Figure 6. Detection and distribution of human TDP-43 protein in spinal cord tissue.


The B6-hTARDBP mouse model (Product Number: C001418) is a mouse Tardbp gene humanized model which effectively expresses the human TARDBP gene without expressing the mouse's endogenous Tardbp gene. Significant expression of human TDP-43 protein is observed in both the brain and spinal cord, with expression levels and distribution patterns similar to those in classic transgenic models. Therefore, the B6-hTARDBP mouse model can be used for studying TDP-43 protein-related neurodegenerative diseases such as amyotrophic lateral sclerosis (ALS) and frontotemporal dementia (FTD).

Furthermore, Cyagen’s proprietary TurboKnockout and BAC recombination technologies can provide murine models of disease featuring popular point mutations. We can provide customized services tailored to specific point mutations to meet the extensive preclinical research and development needs for drug screening and pharmacology experiments related to ALS, FTD, and other neurological disease studies.

Recommended Models for Neurodegenerative & Neuromuscular Disease Research:

Disease Product Product Number
Amyotrophic Lateral Sclerosis, ALS B6-hTARDBP C001418
Amyotrophic Lateral Sclerosis, ALS B6-Fus*R513C C001438
Frontotemporal Dementia, FTD B6-htau C001410
Spinocerebellar Ataxias, SCAs B6-hATXN3 C001398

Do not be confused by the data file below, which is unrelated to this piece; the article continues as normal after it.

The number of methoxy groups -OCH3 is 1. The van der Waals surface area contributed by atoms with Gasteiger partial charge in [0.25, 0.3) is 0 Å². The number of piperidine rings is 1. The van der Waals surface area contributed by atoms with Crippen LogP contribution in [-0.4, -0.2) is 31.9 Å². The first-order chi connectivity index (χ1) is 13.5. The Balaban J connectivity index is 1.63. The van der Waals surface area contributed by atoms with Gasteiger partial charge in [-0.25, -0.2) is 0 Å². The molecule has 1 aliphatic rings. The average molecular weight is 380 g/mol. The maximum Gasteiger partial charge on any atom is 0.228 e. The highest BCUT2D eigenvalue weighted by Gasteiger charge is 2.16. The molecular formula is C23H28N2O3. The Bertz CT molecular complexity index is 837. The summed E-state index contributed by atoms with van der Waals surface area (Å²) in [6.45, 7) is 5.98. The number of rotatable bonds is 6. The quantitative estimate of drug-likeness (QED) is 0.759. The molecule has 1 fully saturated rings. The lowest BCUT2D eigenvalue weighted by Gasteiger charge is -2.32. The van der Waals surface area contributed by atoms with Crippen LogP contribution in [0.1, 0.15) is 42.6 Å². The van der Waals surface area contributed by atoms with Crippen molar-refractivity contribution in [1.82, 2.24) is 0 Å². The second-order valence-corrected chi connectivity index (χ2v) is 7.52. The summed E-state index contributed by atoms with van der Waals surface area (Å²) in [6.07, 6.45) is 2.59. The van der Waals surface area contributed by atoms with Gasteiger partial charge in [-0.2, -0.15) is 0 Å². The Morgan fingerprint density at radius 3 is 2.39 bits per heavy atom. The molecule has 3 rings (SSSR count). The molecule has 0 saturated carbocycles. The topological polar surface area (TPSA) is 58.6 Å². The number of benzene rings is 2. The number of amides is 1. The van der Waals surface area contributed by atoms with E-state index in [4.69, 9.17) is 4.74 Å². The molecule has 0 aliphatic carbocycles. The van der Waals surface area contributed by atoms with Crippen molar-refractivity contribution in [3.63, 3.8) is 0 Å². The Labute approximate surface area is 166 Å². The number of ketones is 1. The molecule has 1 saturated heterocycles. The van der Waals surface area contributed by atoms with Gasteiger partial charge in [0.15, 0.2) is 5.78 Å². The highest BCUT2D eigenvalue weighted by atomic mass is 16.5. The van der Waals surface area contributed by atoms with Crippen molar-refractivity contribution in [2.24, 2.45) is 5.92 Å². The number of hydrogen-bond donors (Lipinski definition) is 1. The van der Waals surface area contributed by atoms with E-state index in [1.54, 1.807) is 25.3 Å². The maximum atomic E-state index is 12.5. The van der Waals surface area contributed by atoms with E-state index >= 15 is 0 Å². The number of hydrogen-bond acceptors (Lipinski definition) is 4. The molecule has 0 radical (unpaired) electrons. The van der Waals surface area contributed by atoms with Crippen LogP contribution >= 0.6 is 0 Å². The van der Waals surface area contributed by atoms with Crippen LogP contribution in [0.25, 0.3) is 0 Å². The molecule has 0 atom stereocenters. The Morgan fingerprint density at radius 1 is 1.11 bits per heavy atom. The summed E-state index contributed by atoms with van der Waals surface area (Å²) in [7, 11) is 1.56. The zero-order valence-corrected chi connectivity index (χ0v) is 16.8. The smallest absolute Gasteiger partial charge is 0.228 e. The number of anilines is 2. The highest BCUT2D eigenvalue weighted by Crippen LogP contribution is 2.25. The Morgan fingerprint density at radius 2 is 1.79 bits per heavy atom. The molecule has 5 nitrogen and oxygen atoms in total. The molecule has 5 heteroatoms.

Spinal Muscular Atrophy with Respiratory Distress Type 1, SMARD1 B6-hIGHMBP2 C001437
Parkinson's Disease, PD B6-hSNCA C001427
Huntington's Disease, HD FVB-HTT KI(nQ) C001404
Spinal Muscular Atrophy, SMA B6-hSMN2(SMA) C001504
Duchenne Muscular Dystrophy, DMD DMD-Q995* C001518
Rett Syndrome B6-hMecp2 I001128
Epilepsy B6-hSCN2A I001131




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[2] Gregory, J.M., Fagegaltier, D., Phatnani, H. et al. Genetics of Amyotrophic Lateral Sclerosis. Curr Genet Med Rep 8, 121–131 (2020).

[3] Feldman EL, Goutman SA, Petri S, Mazzini L, Savelieff MG, Shaw PJ, Sobue G. Amyotrophic lateral sclerosis. Lancet. 2022 Oct 15;400(10360):1363-1380. 

[4] Suk TR, Rousseaux MWC. The role of TDP-43 mislocalization in amyotrophic lateral sclerosis. Mol Neurodegener. 2020 Aug 15;15(1):45.

[5] Lépine S, Castellanos-Montiel MJ, Durcan TM. TDP-43 dysregulation and neuromuscular junction disruption in amyotrophic lateral sclerosis. Transl Neurodegener. 2022 Dec 27;11(1):56.

[6] Hayes LR, Kalab P. Emerging Therapies and Novel Targets for TDP-43 Proteinopathy in ALS/FTD. Neurotherapeutics. 2022 Jul;19(4):1061-1084.

[7] Francois-Moutal L, Scott DD, Khanna M. Direct targeting of TDP-43, from small molecules to biologics: the therapeutic landscape. RSC Chem Biol. 2021 Jun 21;2(4):1158-1166.

[8] Buratti E. Targeting TDP-43 proteinopathy with drugs and drug-like small molecules. Br J Pharmacol. 2021 Mar;178(6):1298-1315.

[9] ALS News Today. (n.d.). ALS Gene Therapy SOL-257 Targeting TDP-43 Shows Promise in Mouse Model. Retrieved from

[10]  ALS News Today. (n.d.). Vectory Raises Millions to Advance ALS Antibody Therapy TDP-43. Retrieved from

[11]  ALS News Today. (n.d.). Takeda Acquires License for ALS Therapy Aimed at Toxic TDP-43. Retrieved from